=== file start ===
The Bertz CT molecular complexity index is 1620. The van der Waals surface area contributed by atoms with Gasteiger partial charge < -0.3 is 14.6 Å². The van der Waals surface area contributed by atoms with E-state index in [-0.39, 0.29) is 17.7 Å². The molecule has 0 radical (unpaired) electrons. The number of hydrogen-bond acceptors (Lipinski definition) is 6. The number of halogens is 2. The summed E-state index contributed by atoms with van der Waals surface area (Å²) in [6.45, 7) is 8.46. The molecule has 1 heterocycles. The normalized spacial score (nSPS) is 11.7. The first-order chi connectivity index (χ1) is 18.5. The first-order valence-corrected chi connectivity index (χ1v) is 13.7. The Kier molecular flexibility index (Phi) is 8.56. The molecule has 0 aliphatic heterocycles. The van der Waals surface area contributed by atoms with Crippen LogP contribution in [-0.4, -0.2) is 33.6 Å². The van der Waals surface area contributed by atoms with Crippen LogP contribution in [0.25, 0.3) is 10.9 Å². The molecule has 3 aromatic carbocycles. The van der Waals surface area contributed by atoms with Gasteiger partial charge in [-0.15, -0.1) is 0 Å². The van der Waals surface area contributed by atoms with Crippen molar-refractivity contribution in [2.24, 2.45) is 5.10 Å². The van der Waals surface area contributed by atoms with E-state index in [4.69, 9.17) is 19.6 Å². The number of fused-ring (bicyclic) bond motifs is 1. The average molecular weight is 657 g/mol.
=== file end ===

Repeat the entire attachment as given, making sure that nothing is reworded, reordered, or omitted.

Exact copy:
The Bertz CT molecular complexity index is 1620. The van der Waals surface area contributed by atoms with Gasteiger partial charge < -0.3 is 14.6 Å². The van der Waals surface area contributed by atoms with E-state index in [-0.39, 0.29) is 17.7 Å². The molecule has 0 radical (unpaired) electrons. The number of hydrogen-bond acceptors (Lipinski definition) is 6. The number of halogens is 2. The summed E-state index contributed by atoms with van der Waals surface area (Å²) in [6.45, 7) is 8.46. The molecule has 1 heterocycles. The normalized spacial score (nSPS) is 11.7. The first-order chi connectivity index (χ1) is 18.5. The first-order valence-corrected chi connectivity index (χ1v) is 13.7. The Kier molecular flexibility index (Phi) is 8.56. The molecule has 0 aliphatic heterocycles. The van der Waals surface area contributed by atoms with Crippen LogP contribution in [-0.4, -0.2) is 33.6 Å². The van der Waals surface area contributed by atoms with Crippen LogP contribution in [0.25, 0.3) is 10.9 Å². The molecule has 3 aromatic carbocycles. The van der Waals surface area contributed by atoms with Gasteiger partial charge in [-0.15, -0.1) is 0 Å². The van der Waals surface area contributed by atoms with Crippen molar-refractivity contribution in [2.24, 2.45) is 5.10 Å². The van der Waals surface area contributed by atoms with E-state index in [4.69, 9.17) is 19.6 Å². The number of fused-ring (bicyclic) bond motifs is 1. The average molecular weight is 657 g/mol.